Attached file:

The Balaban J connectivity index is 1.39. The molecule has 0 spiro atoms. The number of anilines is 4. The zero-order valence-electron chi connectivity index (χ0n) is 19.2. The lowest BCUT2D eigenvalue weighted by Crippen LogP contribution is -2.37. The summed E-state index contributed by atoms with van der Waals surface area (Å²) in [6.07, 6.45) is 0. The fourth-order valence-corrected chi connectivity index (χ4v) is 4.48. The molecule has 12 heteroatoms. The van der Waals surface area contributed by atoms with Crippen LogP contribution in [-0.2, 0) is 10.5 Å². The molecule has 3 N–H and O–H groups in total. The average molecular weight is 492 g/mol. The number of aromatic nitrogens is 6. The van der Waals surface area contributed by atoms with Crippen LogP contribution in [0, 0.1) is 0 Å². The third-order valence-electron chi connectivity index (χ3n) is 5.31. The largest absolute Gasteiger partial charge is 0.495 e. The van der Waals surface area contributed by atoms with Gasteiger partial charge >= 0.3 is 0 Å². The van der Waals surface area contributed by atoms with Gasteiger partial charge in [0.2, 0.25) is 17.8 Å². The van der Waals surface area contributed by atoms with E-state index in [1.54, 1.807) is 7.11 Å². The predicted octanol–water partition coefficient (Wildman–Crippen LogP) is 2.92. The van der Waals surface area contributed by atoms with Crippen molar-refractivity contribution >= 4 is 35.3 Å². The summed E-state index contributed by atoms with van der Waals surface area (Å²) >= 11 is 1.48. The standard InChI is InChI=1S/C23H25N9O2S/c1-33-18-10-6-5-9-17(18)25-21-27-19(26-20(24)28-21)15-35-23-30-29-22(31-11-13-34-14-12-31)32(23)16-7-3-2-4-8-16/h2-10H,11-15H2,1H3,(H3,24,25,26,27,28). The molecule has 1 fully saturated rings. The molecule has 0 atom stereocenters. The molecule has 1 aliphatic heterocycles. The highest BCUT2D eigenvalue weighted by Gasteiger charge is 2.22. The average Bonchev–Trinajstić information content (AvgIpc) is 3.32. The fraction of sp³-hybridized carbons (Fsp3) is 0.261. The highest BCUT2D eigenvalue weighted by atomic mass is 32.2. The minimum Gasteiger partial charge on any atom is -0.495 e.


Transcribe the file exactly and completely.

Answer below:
The Balaban J connectivity index is 1.39. The molecule has 0 spiro atoms. The number of anilines is 4. The zero-order valence-electron chi connectivity index (χ0n) is 19.2. The lowest BCUT2D eigenvalue weighted by Crippen LogP contribution is -2.37. The summed E-state index contributed by atoms with van der Waals surface area (Å²) in [6.07, 6.45) is 0. The fourth-order valence-corrected chi connectivity index (χ4v) is 4.48. The molecule has 12 heteroatoms. The van der Waals surface area contributed by atoms with Crippen LogP contribution in [-0.2, 0) is 10.5 Å². The molecule has 3 N–H and O–H groups in total. The average molecular weight is 492 g/mol. The number of aromatic nitrogens is 6. The van der Waals surface area contributed by atoms with Crippen LogP contribution in [0, 0.1) is 0 Å². The third-order valence-electron chi connectivity index (χ3n) is 5.31. The largest absolute Gasteiger partial charge is 0.495 e. The van der Waals surface area contributed by atoms with Gasteiger partial charge >= 0.3 is 0 Å². The van der Waals surface area contributed by atoms with Gasteiger partial charge in [0.2, 0.25) is 17.8 Å². The van der Waals surface area contributed by atoms with E-state index in [1.54, 1.807) is 7.11 Å². The predicted octanol–water partition coefficient (Wildman–Crippen LogP) is 2.92. The van der Waals surface area contributed by atoms with Crippen molar-refractivity contribution >= 4 is 35.3 Å². The summed E-state index contributed by atoms with van der Waals surface area (Å²) >= 11 is 1.48. The standard InChI is InChI=1S/C23H25N9O2S/c1-33-18-10-6-5-9-17(18)25-21-27-19(26-20(24)28-21)15-35-23-30-29-22(31-11-13-34-14-12-31)32(23)16-7-3-2-4-8-16/h2-10H,11-15H2,1H3,(H3,24,25,26,27,28). The molecule has 1 fully saturated rings. The molecule has 0 atom stereocenters. The molecule has 1 aliphatic heterocycles. The highest BCUT2D eigenvalue weighted by Gasteiger charge is 2.22. The average Bonchev–Trinajstić information content (AvgIpc) is 3.32. The fraction of sp³-hybridized carbons (Fsp3) is 0.261. The highest BCUT2D eigenvalue weighted by atomic mass is 32.2. The minimum Gasteiger partial charge on any atom is -0.495 e.